OCTOBER 19, 1938
CHICAGO, Tuesday—An item in the newspapers here this morning about the Treasury Art Project touched a responsive chord, for I have become deeply interested in the development of our American artists during the past few years. I feel the Government took a distinct step forward in demonstrating the interest it now feels in the fine arts when, on October 16th of this year, the Secretary of the Treasury in recognition of good work done during the past four years by the section of painting and sculpture, announced that this will become a permanent activity of the Treasury and will be known as the Section of Fine Arts. Every person interested in development of our own American art most rejoice in this sign of Government recognition.
Yesterday afternoon we had an interesting time in Charleston, Illinois. First we went to see the historical park which has been created on the old farm which belonged to Thomas Lincoln and his wife, Sarah Bush Lincoln, Abraham Lincoln's father and step-mother. The CCC boys have done most of the work of putting the grounds in order and reconstructed a split rail fence and built the log cabin. They found the site of the old root cellar and the old well, and they actually found an old cattle trough which had been in use ever since the days of Thomas Lincoln.
Afterwards, we visited the old churchyard in which the Lincolns are buried and then we proceeded to the CCC Camp where the boys who are doing so much of this interesting work, are housed. It seemed to be a model camp, nicely planted and well kept, and the boys looked healthy and happy. They are near enough to the town to profit by educational advantages at the college and recreational opportunities in the town. One of the boys has actually finished college and is now working with the NYA program.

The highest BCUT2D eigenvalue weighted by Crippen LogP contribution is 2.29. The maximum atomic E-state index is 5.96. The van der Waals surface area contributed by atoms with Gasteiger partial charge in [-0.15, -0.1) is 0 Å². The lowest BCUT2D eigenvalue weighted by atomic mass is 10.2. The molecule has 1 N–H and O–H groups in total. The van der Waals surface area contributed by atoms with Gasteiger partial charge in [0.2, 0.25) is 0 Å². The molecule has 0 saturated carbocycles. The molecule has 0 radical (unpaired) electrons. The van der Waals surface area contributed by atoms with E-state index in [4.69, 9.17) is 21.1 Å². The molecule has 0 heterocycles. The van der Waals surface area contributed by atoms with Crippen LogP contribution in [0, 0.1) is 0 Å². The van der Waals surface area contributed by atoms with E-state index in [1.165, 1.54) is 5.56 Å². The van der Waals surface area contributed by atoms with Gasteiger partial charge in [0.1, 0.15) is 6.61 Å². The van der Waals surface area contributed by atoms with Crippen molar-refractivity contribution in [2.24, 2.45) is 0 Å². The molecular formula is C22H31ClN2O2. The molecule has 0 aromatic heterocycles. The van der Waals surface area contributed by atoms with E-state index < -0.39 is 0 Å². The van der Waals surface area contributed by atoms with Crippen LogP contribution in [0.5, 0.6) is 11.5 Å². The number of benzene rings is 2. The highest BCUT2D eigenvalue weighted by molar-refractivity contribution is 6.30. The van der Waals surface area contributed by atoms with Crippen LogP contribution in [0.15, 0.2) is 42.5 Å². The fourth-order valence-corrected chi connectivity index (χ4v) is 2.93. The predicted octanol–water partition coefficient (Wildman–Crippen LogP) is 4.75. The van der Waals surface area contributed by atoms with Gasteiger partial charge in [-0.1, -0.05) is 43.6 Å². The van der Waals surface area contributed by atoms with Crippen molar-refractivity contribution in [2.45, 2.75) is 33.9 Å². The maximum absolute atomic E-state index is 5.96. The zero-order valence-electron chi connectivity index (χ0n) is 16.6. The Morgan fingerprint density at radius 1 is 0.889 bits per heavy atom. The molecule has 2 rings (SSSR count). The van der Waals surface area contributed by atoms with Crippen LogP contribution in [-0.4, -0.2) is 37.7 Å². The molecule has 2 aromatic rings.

From there we went to one of the NYA Resident Boys Projects, which has been established in a house not far from the college. These boys take advantage of classes in industrial arts and work on landscaping around the new college buildings. Besides that, they do all the work in the house in which they live, even assisting the cook. Later they will have a garden of their own. I thought they were a grand set of youngsters and was very favorably impressed by the way in which they aided in the management of the house. I was glad to find that the food costs on this project were kept below the food costs in the CCC camp.
We arrived in Chicago this morning and I spent two hours and a half with a very interesting group of people discussing educational problems.
A few friends came to lunch and, like every other woman, I must now go and waste time at the hairdressers.